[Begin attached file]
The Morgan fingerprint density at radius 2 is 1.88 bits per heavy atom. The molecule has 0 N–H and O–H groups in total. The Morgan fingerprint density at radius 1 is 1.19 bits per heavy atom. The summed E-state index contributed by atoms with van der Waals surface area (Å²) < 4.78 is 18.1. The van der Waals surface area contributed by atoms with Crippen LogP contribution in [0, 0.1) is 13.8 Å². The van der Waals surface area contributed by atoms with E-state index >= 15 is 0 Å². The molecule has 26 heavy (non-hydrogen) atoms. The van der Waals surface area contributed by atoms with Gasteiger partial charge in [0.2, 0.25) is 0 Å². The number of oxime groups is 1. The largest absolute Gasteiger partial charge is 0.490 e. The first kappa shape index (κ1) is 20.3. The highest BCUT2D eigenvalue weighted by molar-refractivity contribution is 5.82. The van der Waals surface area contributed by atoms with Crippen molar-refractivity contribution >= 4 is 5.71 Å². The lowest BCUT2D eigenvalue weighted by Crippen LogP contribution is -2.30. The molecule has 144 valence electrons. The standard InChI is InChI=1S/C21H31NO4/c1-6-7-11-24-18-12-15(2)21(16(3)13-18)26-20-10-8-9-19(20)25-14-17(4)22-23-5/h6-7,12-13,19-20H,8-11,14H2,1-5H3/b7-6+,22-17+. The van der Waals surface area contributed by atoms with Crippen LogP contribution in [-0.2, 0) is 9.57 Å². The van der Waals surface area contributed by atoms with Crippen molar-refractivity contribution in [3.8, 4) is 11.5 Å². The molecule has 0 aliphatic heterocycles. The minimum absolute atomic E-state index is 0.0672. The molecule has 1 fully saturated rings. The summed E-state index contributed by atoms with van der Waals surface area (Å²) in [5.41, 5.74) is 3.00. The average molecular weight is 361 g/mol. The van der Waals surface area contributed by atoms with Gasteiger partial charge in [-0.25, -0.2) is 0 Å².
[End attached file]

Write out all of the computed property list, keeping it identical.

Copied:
The Morgan fingerprint density at radius 2 is 1.88 bits per heavy atom. The molecule has 0 N–H and O–H groups in total. The Morgan fingerprint density at radius 1 is 1.19 bits per heavy atom. The summed E-state index contributed by atoms with van der Waals surface area (Å²) < 4.78 is 18.1. The van der Waals surface area contributed by atoms with Crippen LogP contribution in [0, 0.1) is 13.8 Å². The van der Waals surface area contributed by atoms with E-state index >= 15 is 0 Å². The molecule has 26 heavy (non-hydrogen) atoms. The van der Waals surface area contributed by atoms with Gasteiger partial charge in [0.2, 0.25) is 0 Å². The number of oxime groups is 1. The largest absolute Gasteiger partial charge is 0.490 e. The first kappa shape index (κ1) is 20.3. The highest BCUT2D eigenvalue weighted by molar-refractivity contribution is 5.82. The van der Waals surface area contributed by atoms with Crippen molar-refractivity contribution >= 4 is 5.71 Å². The lowest BCUT2D eigenvalue weighted by Crippen LogP contribution is -2.30. The molecule has 144 valence electrons. The standard InChI is InChI=1S/C21H31NO4/c1-6-7-11-24-18-12-15(2)21(16(3)13-18)26-20-10-8-9-19(20)25-14-17(4)22-23-5/h6-7,12-13,19-20H,8-11,14H2,1-5H3/b7-6+,22-17+. The van der Waals surface area contributed by atoms with Crippen LogP contribution in [-0.2, 0) is 9.57 Å². The van der Waals surface area contributed by atoms with Crippen molar-refractivity contribution in [3.8, 4) is 11.5 Å². The molecule has 0 aliphatic heterocycles. The minimum absolute atomic E-state index is 0.0672. The molecule has 1 fully saturated rings. The summed E-state index contributed by atoms with van der Waals surface area (Å²) in [5.41, 5.74) is 3.00. The average molecular weight is 361 g/mol. The van der Waals surface area contributed by atoms with Gasteiger partial charge in [-0.25, -0.2) is 0 Å².